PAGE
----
Catholic bishops in the Central African Republic have condemned a recent upsurge of violence in the country and called on armed groups to lay down their weapons.
Fighting between rival armed groups erupted in the north-western town of Paoua and its surroundings at the end of December, while in the eastern town of Bangassou, a prominent Catholic priest survived an assassination attempt.
Two ex-Seleka rebel groups – the RJ (Revolution Justice) and the MPC (le Mouvement Patriotique Centrafricain) – are fighting for control of the region’s lucrative natural resources.
The violence broke out on 27 December and tension is still high, with fresh clashes reported on Sunday (14 January).
The violence has claimed more than 100 lives, according to local MPs, and has resulted in a humanitarian crisis.
Some 60,000 people have been displaced, while 15,000 others have fled to neighbouring Chad, according to the UN Office for the Coordination of Humanitarian Affairs (OCHA) in CAR.
“The painful events which occurred in recent days in some of our prefectures … make us think that our country continues to sink into the abyss,” noted the bishops in a statement issued by the Episcopal conference on Sunday, titled ‘Hope and despair for our country’.
“Armed packs still create anarchy and impose their laws on a tired civilian population, who don’t know where their salvation will come from. In our dioceses we are witnessing on a daily basis this sad reality and deplore the fact that our country is always under the influence of bravado and intrusions of armed militias who do not want the war to stop.”
Nestor Nongo Aziagbia, archbishop of the diocese of Bossangoa, which comprises Paoua and Markounda, the two main towns affected by the recent violence, told World Watch Monitor that the situation is precarious.
He said dozens of people have been killed, thousands of others displaced, and hundreds of properties set ablaze.
Thousands of people have sought refuge at churches in five parishes within Bossangoa, he said, which have set up camps for internally displaced people (IDPs). In Markounda Parish, there are 5,000 displaced people, while there are thousands more on the site of Bantagafo Parish, he said.
The New Year was also marked by attacks targeting the diocese of Bangassou (East), including an assassination attempt.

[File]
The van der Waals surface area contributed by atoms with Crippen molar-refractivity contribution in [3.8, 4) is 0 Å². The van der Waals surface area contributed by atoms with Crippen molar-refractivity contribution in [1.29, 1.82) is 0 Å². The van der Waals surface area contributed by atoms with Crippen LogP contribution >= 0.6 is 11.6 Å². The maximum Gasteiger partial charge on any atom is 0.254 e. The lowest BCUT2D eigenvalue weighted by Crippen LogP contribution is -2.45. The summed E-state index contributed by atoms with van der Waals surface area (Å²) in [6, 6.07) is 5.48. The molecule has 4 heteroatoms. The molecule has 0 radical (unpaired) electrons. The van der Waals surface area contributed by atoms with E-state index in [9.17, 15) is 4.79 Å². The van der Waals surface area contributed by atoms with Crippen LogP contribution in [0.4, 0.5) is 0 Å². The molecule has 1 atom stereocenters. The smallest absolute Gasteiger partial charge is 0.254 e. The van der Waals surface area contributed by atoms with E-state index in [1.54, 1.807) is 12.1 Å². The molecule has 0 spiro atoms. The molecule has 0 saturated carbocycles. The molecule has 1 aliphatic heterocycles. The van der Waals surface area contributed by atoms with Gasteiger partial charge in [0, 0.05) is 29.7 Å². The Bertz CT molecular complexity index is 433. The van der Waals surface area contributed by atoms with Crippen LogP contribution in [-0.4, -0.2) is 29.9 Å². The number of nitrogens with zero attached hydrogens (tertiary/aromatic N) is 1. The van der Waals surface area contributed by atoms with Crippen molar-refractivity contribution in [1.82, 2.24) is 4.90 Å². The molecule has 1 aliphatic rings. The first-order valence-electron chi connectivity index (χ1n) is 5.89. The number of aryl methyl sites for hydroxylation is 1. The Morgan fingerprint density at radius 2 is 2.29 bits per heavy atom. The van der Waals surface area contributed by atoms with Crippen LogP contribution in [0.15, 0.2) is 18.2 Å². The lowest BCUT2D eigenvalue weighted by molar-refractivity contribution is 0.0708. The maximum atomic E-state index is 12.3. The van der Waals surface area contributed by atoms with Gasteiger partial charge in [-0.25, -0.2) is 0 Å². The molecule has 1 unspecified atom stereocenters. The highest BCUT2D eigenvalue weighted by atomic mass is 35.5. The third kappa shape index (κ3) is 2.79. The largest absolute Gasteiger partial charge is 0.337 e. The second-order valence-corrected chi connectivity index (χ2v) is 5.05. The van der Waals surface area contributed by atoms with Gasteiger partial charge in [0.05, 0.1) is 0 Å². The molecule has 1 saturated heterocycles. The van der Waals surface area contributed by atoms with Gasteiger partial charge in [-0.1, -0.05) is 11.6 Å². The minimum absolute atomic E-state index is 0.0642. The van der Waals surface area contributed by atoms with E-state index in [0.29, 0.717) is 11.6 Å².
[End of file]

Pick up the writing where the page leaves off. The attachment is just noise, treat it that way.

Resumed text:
Father Alain Blaise Bissialo, a priest at Christ-King Parish of Tokoyo, was stabbed by unknown armed men on 4 January.
“The aggression was carried out by eight hooded men, at about 10pm,” José Aguiré, the Archbishop of Bangassou, told World Watch Monitor. “He was bleeding heavily when he was found by other priests, who took him to the hospital.”
Fr. Bissialo was then transferred to Bangui, the capital, for further treatment. “His injuries were not life threatening but he still has difficulty talking and remembering facts,” said Msgr. Aguiré, who also expressed his dismay.
“It’s an unfortunate episode that makes us very sad, but we do not give in to violence. I preach, I pray and I call to the authorities to search for the culprits and bring them to justice so that they pay for what they did,” he said.
Fr. Bissialo, who is the president of the Bangassou Peace and Mediation Committee in the south-east of the country, has been involved in various initiatives for peace and reconciliation between Christian and Muslim communities.
Some believe that his activism for peace and social cohesion in the region may have created enemies.
According to Fr. Martin Modoué, a fellow priest at Christ-King Parish, Father Bissialo “spoke a truth” at a public meeting on 30 December, which could have upset many people “who do not like peace”.
“He denounced the impunity that reigns in the Mbomou [prefecture] and asked the MINUSCA [UN peacekeepers] to open their eyes and find the perpetrators of crimes perpetrated in the region,” Fr. Modoué recalled.
Three days after the attack on Fr. Bissialo, four armed men burst into the premises of St. Peter Claver Cathedral in Bangassou, in the night. They stole some valuables, including a television set.
In reaction, the Episcopal conference condemned the “cowardly and criminal” attack on Fr. Bissialo and “all attempts to intimidate pastoral agents”.
The bishops also denounced “the lack of responsiveness” of some MINUSCA contingents, despite their “own mandate”.
“We call on MINUSCA to develop a strong collaboration with the government, to make good use of its mandate to promote security and peace in areas that are still under the occupation of armed groups,” read their statement.
The bishops also denounced the attitude of armed groups responsible for “terrible abuses” against the civilian population in the areas under their control.
“We call on armed groups to lay down their arms without untenable conditions, in order to put an end to all kinds of crimes and the suffering of our compatriots, the looting of natural resources and the dysfunction of the state,” they said.